–Did you grow up regularly attending a church?

Yes—Sunday mornings, Sunday nights, and most Wednesday nights

–Are you currently actively attending a church?

Yes

–What is your motivation for attending/ not attending?

Connection to other people who are searching for the same things that I am—meaning, love, hope, & community.

–If you have one, tell me about your church experience (the good, bad, and neutral).

I have had good, bad, and neutral, and I might add crazy, too… several times.
I grew up in a very traditional Baptist church where it seemed, as I grew up, that most of the people there were fighting any kind of modernity. Looking back, I think a lot of it had to do with the fact that the church was HUGE from the 1950’s to the early 90’s and then the membership roll dropped off drastically. I think a lot of the generation that saw the “hay-day” and then experienced the drop off blamed it on modern thought—everything from the adoption of Contemporary Christian Music to people not wearing 3 piece suits on Sunday mornings. So, as the side that wanted tradition and the side that wanted church to be relevant got more entrenched, the situation got meaner and meaner and more and more people got hurt. I was 13 when my family left the church, and, while it was a real wake up call for me about the amazing things that the church could be, it was also an immensely hurtful and damaging experience. For quite a while I was turned off completely by anything that had to do with church tradition, history, or doctrine.
I’ve also had several good experiences—life altering experiences—with the church. I’ve also had more let downs and some straight crazy stuff.

–What is the purpose of the church?

The purpose of the church is to carry on the work that Jesus started—to reap what he sowed. Our job is to recklessly love all people and be a safe place where literally everyone is welcome. We are to be Christ’s body on earth—feeding the poor, caring for the widow and the orphan, celebrating with those who celebrate and mourning with those who mourn. The church exists to lead people from being the prodigal son, through being the bitter son who stayed at home, and ultimately on to becoming like the father who puts his own dignity down and runs to embrace those outside its walls.

–Feel pressure to attend church?

I did for a long, long time, but quite frankly I don’t care enough anymore about other people’s opinions on the matter to make me feel guilty about attending or not.

–In 1-3 sentences, how do you perceive Christians? (i.e. loving, generous, anti-gay, fundamentalists, too political, etc.)

Many (I hesitate to say most at this point in my life) of the Christians I’ve known know everything and are rarely if ever wrong about anything. I’ve known many Christians who are far too political (and I know that I’ve been guilty of this myself) and judgmental (I put myself in this category as well) and are focused on defending their personal beliefs at the expense of others. I have also known many Christians who would give you the shirt off their back without hesitation. Some Christians that I know are the most loving, the most humble, and the most generous people I’ve ever met.

–In October 2012, a study by the Pew Forum on Religion and Public Life revealed that thirty percent of Millennials (age 18-31) identify as having no religious affiliation. Does this surprise you?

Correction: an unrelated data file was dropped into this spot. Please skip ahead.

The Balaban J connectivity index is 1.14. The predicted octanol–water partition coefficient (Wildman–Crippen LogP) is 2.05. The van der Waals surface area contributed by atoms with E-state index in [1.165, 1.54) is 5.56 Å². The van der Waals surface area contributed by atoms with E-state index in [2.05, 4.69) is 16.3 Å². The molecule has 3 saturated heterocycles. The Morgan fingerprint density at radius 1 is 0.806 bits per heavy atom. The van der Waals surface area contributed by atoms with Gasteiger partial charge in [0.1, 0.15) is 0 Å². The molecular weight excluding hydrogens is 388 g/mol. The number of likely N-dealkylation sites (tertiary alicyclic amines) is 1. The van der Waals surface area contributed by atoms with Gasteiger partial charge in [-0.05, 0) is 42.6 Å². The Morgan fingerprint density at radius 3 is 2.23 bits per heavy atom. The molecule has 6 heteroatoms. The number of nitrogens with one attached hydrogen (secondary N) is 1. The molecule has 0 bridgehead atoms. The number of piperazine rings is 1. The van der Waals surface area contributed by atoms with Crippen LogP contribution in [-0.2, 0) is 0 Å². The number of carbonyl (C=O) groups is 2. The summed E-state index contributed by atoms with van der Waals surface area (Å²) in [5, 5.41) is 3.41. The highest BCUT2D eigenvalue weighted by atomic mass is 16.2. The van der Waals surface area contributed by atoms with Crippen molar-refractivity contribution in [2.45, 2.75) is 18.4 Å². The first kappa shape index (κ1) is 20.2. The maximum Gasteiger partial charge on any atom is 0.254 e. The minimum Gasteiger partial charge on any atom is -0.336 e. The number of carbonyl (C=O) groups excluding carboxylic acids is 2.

Not one bit. I don’t think necessarily has as much to do with people being out-and-out atheists as it does with the fact that a lot of Millennials don’t want to be associated with one organized religion, because often they don’t want to be associated with the people who practice it. In many ways I would put myself in that category as well. I am completely comfortable calling myself a Christ-follower, because I want to be known for what Jesus stood for, but I certainly don’t want to be known as a Baptist, Protestant, Catholic, or whatever, because I don’t want to be immediately branded with the negative connotations that many of those labels carry.

–Fifty years down the road, do you anticipate significant growth in the church or significant decline? Why?

For much the same reason, I think we’ll see a decline in the number of people who want to identify themselves with a particular religion, but as the church learns to love better I think we’ll see an increase in the actual population of the church (which may not be quantifiable).

-Anything else you’d like to share about yourself or your experience?

The church, like almost every other gift that God gave us, has tremendous potential for either good or bad. I think the reason I haven’t given up on the church altogether is that I still believe in what God promised the church could be if we would just check ourselves at the door. I believe that the church is in many cases, and can continue to be the strongest force for good on planet earth. I can’t completely quit on the church because I believe too strongly in God’s intention to make it a place of healing, deliverance, and true community. Ultimately, I continue to hope in the church because I continue to hope in him.

 

Do you have a similar story about nearly leaving the church?

This post is the sixth in a succession of the series Our Emptying Church. The purpose of this series is to explore why millions of Millennials are leaving or will leave the church. Check out these recent posts: Our Emptying Church, When Christianity Sometimes Looks UnChristian, Interview with a Millennial #1, Interview with a Millennial #2, OEC Interview #3: You’re Losing Us

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You’re Losing Us: OEC Interview #3